MPs are set to vote on whether the Government should guarantee that European Union nationals can stay in Britain after it pulls out of the bloc.
Labour will hold a debate and force a division in the Commons in an effort to ramp up pressure on Theresa May, the frontrunner to succeed David Cameron as prime minister.
The Home Secretary has so far failed to guarantee the status of three million EU nationals living in the UK, insisting it must be a part of Brexit negotiations despite a furious backlash from Tory MPs.
Brexit campaigners such as former Ukip leader Nigel Farage, who has pledged to work "informally or formally" with the next prime minister on those negotiations, have condemned Mrs May's stance.
Mr Farage said he was "disgusted" while Labour MP Gisela Stuart, who chaired Vote Leave during the referendum campaign, criticised her for using EU nationals as "bargaining chips".
Labour made clear it expected Mrs May to respond to shadow home secretary Andy Burnham at the beginning of the debate and called on candidates for the Tory leadership to declare their position in the vote.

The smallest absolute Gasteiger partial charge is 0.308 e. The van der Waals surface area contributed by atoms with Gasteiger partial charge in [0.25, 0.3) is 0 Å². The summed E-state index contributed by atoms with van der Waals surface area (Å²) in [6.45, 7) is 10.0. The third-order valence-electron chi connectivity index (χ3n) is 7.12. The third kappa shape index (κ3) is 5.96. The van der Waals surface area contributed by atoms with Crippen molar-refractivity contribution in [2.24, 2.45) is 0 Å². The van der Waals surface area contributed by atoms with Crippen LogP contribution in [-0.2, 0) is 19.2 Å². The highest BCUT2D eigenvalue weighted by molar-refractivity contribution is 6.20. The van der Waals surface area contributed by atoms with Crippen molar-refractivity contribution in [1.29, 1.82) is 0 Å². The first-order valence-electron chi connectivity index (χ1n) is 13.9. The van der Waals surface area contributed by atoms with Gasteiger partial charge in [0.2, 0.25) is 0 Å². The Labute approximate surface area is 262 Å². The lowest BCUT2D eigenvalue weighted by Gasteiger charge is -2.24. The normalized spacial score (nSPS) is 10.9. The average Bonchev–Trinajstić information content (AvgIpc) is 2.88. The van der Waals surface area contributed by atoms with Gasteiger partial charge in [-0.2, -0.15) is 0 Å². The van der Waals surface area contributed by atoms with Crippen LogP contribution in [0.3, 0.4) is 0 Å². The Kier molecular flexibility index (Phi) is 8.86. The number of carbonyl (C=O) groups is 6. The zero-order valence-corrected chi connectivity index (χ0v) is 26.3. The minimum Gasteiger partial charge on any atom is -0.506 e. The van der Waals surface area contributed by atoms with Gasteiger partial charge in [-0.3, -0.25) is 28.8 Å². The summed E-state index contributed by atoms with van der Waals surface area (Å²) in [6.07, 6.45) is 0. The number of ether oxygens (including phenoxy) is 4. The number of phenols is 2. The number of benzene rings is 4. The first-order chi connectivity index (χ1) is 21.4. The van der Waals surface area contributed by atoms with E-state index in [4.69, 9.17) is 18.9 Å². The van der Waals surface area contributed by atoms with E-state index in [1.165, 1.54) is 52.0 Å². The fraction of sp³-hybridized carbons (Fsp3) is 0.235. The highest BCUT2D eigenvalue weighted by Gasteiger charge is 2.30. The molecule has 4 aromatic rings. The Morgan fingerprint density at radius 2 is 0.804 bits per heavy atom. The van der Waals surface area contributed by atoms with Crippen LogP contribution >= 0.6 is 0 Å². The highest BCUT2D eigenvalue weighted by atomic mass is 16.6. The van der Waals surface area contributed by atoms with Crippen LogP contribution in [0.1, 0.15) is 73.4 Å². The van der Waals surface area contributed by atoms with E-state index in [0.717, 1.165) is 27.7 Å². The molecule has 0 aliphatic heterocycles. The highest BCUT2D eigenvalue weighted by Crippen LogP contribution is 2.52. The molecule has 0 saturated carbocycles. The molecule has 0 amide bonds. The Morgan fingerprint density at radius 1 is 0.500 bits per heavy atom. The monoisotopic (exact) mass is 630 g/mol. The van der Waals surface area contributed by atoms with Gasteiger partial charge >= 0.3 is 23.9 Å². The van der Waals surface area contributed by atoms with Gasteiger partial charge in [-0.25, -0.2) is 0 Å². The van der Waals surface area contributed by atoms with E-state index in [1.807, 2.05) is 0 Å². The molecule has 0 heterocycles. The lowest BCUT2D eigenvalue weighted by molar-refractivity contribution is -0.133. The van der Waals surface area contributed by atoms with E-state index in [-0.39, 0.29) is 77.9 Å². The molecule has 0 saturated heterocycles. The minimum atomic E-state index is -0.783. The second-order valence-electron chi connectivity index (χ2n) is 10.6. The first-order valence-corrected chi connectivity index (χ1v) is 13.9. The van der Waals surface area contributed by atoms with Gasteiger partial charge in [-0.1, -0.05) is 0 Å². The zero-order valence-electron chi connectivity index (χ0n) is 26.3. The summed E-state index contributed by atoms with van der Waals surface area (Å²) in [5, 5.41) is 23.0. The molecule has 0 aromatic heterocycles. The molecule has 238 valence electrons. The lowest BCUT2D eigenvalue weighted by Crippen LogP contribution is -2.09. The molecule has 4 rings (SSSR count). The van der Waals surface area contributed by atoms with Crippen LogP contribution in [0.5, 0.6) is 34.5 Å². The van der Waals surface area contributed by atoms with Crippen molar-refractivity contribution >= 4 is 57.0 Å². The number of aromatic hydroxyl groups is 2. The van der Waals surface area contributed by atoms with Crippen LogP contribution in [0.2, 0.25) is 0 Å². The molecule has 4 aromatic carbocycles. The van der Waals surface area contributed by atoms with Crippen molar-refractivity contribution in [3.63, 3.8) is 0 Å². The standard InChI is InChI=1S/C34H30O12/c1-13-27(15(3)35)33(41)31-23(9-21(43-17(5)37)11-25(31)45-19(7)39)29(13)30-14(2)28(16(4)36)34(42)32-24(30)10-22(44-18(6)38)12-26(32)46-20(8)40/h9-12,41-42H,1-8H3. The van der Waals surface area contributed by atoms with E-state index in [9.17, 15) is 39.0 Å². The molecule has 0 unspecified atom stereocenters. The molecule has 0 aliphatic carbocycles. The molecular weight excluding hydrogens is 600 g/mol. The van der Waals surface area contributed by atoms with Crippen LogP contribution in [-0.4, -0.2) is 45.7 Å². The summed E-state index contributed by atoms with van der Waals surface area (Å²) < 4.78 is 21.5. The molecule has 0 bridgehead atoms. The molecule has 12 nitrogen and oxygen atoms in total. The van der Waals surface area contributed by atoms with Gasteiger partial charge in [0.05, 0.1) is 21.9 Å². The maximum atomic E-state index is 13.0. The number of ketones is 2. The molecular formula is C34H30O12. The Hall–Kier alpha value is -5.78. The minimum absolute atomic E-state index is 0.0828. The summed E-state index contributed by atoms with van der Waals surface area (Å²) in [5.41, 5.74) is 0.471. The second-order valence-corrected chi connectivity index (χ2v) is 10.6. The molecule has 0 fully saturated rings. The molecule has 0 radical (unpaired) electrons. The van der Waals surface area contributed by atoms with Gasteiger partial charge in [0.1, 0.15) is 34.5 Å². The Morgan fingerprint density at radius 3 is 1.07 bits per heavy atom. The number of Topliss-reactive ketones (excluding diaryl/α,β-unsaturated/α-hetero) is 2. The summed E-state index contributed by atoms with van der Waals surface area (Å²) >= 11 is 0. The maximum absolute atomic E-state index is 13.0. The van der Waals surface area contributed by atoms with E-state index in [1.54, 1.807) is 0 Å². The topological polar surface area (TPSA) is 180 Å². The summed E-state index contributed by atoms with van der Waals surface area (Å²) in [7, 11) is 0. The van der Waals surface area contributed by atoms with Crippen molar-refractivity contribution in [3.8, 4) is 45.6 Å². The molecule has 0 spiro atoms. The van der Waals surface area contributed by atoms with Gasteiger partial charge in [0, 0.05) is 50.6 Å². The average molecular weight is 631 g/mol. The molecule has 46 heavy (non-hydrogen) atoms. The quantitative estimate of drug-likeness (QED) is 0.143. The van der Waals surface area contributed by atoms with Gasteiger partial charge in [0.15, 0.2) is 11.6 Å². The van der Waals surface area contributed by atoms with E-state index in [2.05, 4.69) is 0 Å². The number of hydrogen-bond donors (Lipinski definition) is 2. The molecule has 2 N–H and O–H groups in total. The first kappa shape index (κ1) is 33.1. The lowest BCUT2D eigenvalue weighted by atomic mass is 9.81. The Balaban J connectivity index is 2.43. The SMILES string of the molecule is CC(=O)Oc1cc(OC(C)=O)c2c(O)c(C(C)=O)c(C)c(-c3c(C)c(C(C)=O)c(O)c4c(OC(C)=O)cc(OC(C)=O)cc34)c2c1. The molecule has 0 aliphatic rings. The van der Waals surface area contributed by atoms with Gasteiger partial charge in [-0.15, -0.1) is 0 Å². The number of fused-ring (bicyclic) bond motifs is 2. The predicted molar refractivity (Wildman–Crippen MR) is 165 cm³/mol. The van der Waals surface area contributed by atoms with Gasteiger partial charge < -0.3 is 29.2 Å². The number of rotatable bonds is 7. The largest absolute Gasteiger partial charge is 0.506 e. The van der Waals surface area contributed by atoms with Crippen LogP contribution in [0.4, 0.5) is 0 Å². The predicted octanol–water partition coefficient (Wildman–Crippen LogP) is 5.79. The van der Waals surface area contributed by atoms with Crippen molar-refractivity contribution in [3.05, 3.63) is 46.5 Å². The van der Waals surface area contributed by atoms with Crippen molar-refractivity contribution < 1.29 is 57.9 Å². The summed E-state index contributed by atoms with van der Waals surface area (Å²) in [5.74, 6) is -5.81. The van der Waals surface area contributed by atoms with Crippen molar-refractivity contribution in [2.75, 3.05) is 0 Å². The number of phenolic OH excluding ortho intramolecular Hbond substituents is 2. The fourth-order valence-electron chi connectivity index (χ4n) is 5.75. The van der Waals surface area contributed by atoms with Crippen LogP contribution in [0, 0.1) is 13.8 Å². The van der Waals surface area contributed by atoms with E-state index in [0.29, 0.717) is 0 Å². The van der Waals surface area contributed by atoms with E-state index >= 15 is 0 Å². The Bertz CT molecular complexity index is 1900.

The Opposition day debate and vote is non-binding and will have no effect on Government policy although if Labour's motion is backed by a significant number of Tory MPs it will put pressure on ministers.
Ahead of the debate, Mr Burnham said: "It is simply not good enough for the Home Secretary to say that she 'hopes' EU nationals will be allowed to stay.
"These are people who have put down roots here, with children, families, caring responsibilities, who pay taxes and contribute to our economy and society.
"They deserve much better than being used by the Government as bargaining chips.
"Having opened up the question, it is essential that the Home Secretary puts her leadership campaign on hold and comes to the House."
The debate comes as Britain's historic vote to leave the EU continues to fuel concerns there will be an economic slowdown.
On Tuesday, Bank of England governor Mark Carney unveiled a move to boost lending by up to £150 billion under plans to contain the fallout as the pound plunged to fresh 31-year lows.
His announcement came as two investment firms suspended trading in their property funds with investors scrambling to pull their money out of UK commercial property holdings.
Aviva moved to halt trading in its £1.8 billion property fund, while asset manager M&G Investments temporarily suspended trading in its property portfolio and feeder fund.
Their decision came a day after Standard Life Investments stopped dealing in its £2.7 billion UK Real Estate fund.
The suspensions hit the pound, which dropped below 1.31 US dollars for the first time since 1985 and sunk to its weakest level against the euro since 2013 at 1.17 euro.